An unlikely friendship between an airline’s top executive and a rival carrier’s flight attendant is proof of the power of a simple conversation – and serves as a lesson on race relations for the entire country.
It started during last summer's protests in the days after George Floyd was murdered and the country was erupting.
Southwest Airlines flight attendant JacqueRae Sullivan, who is Black, was working a trip from Dallas to Florida, but her mind was somewhere else.
"I just had a lot of emotions going on,” she said.
She noticed a white passenger reading a book titled "White Fragility: Why It's So Hard for White People to Talk About Racism."
"He came on the plane with that book and that's all I needed,” Sullivan said.
She struck up a conversation with the passenger she had just met.
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"And I was like, 'So how was the book?'" she said.
"What it's about is how we as a white race aren't very good about talking about race,” the passenger said. “So I said, 'I'm just trying to learn.' And she looked at me and said, 'So am I,' and she started to cry."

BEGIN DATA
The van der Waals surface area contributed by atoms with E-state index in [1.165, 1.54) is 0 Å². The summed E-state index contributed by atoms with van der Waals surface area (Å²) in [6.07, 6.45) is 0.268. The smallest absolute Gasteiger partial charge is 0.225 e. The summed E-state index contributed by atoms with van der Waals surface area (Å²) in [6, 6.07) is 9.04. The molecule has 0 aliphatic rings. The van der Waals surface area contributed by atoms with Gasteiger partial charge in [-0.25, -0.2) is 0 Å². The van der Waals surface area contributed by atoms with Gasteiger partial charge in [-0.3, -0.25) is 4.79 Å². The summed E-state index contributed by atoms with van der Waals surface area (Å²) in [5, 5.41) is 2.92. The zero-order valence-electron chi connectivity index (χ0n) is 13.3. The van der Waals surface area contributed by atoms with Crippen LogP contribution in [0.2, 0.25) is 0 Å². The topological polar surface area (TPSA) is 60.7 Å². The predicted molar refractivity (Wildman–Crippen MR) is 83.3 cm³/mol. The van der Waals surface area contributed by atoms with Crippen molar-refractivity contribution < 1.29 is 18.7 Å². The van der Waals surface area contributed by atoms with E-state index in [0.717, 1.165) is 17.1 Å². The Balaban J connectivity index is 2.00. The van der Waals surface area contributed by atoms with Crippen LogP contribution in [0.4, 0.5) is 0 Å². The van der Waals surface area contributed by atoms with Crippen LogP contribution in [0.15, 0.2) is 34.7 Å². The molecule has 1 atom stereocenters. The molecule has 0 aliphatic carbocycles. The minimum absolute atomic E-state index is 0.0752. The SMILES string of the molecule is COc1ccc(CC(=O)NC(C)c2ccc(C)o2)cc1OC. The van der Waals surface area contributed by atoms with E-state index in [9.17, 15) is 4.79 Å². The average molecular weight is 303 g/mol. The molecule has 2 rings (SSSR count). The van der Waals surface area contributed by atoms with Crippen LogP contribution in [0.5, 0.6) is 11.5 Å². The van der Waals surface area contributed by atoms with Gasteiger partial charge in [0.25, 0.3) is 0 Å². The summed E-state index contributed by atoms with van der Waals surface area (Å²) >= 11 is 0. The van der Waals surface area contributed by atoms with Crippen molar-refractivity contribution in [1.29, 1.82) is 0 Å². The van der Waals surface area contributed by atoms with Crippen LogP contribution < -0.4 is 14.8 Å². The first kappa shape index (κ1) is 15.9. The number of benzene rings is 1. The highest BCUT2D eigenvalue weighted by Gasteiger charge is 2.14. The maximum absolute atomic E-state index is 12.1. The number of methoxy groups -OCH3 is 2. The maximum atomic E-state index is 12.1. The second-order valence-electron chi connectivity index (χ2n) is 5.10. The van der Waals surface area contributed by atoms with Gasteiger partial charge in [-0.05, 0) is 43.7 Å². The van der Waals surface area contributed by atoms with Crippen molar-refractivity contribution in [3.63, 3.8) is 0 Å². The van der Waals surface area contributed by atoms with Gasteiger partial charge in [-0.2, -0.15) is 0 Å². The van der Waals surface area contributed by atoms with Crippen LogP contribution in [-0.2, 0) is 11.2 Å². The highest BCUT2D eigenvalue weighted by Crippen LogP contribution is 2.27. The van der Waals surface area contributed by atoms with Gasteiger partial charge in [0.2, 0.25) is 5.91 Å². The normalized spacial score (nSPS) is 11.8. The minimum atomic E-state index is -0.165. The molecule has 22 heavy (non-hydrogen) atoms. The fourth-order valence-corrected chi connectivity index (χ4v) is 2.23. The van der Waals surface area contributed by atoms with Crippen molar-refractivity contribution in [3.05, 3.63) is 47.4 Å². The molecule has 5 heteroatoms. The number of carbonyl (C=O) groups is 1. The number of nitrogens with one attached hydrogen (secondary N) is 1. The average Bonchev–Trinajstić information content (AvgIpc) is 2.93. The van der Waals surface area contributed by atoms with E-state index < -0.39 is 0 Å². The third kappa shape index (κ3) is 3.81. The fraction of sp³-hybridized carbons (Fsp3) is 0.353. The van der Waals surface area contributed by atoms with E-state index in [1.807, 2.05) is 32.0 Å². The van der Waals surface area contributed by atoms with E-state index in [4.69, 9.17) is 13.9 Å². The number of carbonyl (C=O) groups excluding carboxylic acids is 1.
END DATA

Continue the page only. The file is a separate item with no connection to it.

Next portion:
"I felt like I was dumping everything on him. And the way he graciously was like, 'It's OK,'” she said. “It was a lot of emotions that came from me."
She had no idea at first that the passenger was American Airlines CEO Doug Parker, who had hopped on her Southwest flight because his own airline's planes were fully booked and there were limited planes flying because of the pandemic.
"That just opened the door to so much in such a short amount of time. I'm forever grateful for that interaction,” Sullivan said.
On his way off the plane, Parker scribbled a note on the back of his ticket and invited her to contact him to continue their conversation.
She did, and they quickly became friends.
Sullivan, whose mother happens to work at American Airlines, posted the note on social media and it went viral.
The two continued their friendship; Sullivan and Parker’s wife became close too.
Recently, Sullivan got married and Parker was there at her wedding.
"I went because I wanted to go,” Parker said. “It was an honor."
Parker said the lesson from their experience is clear.
"Talk to each other,” he said. “Have the courage to start conversations."
A year after the two met, Sullivan agreed the future of race relations looks better.
"It didn't happen overnight. It's not going to change overnight,” she said. “But if we commit ourselves to just listening to one another, it will get better. It has to."
Parker and Sullivan both said they planned to continue their relationship.
"I'm certain we are going to be friends for a lifetime now,” Parker said. “We just need to talk so much more.”